It is clear that Pakistan is as much occupied by America as are Iraq and Afghanistan. The only difference is that American troops are not usually visible in the streets of Pakistan; the US can operate more discreetly thanks to their dominance of Pakistan’s political institutions.. In Afghanistan and Iraq they face major threats and have suffered massive casualties. In Pakistan, they can keep Pakistani troops in the front to fight against their own people while Americans give the orders. What better arrangement could they ask for?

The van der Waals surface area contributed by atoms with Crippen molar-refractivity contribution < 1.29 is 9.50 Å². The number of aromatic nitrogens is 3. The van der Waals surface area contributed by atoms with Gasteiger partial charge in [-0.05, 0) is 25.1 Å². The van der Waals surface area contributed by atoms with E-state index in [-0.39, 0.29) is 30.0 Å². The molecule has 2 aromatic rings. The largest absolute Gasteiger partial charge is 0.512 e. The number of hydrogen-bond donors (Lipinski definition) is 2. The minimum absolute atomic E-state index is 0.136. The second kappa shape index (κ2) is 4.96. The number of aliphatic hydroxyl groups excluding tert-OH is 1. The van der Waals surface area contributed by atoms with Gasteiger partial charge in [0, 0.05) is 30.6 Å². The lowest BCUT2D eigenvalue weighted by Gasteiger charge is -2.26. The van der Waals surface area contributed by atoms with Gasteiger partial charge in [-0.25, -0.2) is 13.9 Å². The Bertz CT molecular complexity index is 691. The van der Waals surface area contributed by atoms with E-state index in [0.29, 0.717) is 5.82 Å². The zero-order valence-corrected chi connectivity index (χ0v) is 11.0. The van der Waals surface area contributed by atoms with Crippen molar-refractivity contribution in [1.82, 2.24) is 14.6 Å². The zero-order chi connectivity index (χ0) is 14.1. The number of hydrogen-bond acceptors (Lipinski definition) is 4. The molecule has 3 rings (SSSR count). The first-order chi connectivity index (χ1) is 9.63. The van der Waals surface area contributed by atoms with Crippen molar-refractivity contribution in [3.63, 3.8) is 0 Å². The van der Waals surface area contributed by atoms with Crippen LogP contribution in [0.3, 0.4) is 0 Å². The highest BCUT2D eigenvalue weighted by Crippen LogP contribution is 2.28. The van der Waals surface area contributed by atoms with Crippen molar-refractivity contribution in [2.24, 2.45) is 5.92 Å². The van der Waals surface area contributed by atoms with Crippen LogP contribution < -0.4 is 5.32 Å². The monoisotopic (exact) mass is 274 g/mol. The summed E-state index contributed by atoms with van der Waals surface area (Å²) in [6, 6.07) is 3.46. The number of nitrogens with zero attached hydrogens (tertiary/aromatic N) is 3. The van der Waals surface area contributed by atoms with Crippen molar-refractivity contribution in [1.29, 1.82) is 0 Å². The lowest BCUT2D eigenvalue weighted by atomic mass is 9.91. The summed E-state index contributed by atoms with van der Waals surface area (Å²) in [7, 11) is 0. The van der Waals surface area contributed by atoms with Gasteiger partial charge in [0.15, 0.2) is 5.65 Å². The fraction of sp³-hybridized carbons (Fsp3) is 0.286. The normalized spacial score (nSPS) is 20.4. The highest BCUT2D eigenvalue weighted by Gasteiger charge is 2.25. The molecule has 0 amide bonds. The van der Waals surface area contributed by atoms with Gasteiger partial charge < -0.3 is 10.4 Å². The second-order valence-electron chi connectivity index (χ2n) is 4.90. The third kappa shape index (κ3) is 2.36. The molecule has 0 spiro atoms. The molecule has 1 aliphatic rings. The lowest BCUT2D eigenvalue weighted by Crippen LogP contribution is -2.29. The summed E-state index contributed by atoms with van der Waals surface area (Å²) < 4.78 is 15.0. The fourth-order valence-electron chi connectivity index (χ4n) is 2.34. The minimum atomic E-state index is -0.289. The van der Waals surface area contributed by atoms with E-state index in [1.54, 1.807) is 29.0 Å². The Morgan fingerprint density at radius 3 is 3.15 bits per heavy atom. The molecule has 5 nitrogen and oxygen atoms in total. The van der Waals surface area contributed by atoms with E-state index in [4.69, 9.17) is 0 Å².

Benazir’s murder has once again exposed the degree of external interference in Pakistani internal affairs. Whether or not the elections go ahead, little will change as long as Pakistan remains in the grip of a military-feudal alliance that is subservient to the West and more concerned with their personal interests that those of Pakistan’s long-suffering people.